Try this: https://perlgeek.de/blog-en/misc/why-is-my-tmp-directory-only-1mb.html
Today I got a really weird error on my Debian “Squeeze” Linux box – a processes tried to write a temp file, and it complained that there was No space left on device.
The weird thing is, just yesterday my root parition was full, and I had made about 7GB free space in it.
I checked, there was still plenty of room today. But behold:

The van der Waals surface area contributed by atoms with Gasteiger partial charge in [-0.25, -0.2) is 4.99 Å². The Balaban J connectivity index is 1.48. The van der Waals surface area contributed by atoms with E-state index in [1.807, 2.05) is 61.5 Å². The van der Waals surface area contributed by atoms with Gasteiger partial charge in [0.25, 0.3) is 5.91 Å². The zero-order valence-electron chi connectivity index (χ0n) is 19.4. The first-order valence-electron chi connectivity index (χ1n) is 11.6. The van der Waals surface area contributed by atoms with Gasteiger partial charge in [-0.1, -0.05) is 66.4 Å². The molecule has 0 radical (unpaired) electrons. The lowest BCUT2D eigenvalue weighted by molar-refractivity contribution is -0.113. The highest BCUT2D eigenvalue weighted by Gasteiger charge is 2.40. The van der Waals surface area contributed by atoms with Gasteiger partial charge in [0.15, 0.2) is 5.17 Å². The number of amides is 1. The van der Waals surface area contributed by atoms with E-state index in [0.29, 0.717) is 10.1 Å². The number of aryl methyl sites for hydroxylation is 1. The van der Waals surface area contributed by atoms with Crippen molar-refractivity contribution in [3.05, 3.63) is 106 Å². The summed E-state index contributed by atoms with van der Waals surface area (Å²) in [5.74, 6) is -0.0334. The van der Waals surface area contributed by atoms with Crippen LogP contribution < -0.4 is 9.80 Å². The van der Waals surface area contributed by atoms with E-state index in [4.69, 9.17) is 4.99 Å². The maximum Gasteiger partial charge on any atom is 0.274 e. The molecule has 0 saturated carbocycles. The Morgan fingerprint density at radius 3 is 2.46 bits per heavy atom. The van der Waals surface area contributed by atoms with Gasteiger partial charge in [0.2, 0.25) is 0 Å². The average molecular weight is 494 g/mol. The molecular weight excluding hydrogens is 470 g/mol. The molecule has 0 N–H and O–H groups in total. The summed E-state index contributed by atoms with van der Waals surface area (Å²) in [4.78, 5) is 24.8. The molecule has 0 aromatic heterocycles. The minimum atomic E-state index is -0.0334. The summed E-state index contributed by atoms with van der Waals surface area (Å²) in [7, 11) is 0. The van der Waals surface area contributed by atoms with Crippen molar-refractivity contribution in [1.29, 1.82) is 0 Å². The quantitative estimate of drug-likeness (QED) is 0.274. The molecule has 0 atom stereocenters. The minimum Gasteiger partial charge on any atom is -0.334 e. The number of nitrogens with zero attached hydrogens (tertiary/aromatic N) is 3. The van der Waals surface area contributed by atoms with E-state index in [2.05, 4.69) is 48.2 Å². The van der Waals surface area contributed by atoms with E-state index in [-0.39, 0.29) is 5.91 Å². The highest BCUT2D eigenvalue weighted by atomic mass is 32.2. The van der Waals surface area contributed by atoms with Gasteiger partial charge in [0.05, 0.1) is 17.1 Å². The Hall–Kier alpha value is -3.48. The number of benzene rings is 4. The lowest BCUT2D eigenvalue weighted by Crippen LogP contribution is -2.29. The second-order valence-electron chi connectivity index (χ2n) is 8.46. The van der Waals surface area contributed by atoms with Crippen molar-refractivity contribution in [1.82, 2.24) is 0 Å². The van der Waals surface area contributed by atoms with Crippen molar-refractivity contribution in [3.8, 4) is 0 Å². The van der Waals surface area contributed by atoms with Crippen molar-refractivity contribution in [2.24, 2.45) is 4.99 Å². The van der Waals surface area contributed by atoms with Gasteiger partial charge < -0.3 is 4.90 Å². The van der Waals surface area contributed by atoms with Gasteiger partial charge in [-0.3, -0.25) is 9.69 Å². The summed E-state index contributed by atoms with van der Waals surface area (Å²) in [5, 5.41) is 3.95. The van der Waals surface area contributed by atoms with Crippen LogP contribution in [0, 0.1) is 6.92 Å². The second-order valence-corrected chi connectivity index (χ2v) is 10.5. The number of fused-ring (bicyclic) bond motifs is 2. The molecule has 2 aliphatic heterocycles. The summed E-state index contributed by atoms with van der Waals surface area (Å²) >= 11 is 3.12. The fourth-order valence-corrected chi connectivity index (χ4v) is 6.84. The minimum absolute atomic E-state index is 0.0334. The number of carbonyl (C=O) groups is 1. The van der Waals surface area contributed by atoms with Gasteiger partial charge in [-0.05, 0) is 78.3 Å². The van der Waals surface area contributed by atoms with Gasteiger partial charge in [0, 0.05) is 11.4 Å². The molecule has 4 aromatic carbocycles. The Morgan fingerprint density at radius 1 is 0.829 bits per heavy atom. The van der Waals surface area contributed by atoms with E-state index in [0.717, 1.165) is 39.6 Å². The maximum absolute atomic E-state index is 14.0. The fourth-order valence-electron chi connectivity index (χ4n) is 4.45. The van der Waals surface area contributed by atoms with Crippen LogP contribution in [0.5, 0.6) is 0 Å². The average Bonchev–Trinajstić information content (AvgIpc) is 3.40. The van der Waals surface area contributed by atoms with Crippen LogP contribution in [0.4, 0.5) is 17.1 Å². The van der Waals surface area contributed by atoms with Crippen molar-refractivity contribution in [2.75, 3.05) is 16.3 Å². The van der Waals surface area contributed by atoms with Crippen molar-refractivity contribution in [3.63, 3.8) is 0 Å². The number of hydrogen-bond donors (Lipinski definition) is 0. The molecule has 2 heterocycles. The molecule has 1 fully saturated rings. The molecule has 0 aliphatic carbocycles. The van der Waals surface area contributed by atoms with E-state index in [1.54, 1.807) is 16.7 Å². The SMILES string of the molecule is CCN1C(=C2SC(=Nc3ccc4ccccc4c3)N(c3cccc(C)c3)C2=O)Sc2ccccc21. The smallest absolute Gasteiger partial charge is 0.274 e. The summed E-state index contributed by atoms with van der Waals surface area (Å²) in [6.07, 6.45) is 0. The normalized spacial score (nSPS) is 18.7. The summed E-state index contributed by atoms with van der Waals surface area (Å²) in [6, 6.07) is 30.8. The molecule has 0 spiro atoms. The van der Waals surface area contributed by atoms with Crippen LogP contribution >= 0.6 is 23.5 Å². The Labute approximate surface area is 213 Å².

$ df -h /tmp/
Filesystem Size Used Avail Use% Mounted on
overflow 1.0M 632K 392K 62% /tmp
So, suddenly my /tmp/ directory was a ram disc with just 1MB of space. And it didn’t show up in /etc/fstab, so I had no idea what cause it.
After googling a bit around, I found the likely reason: as a protection against low disc space, some daemon automatically “shadows” the current /tmp/ dir with a ram disc if the the root partition runs out of disc space. Sadly there’s no automatic reversion of that process once enough disc space is free again.
To remove the mount, you can say (as root)
umount -l /tmp/
And to permanently disable this feature, use
echo 'MINTMPKB=0' > /etc/default/mountoverflowtmp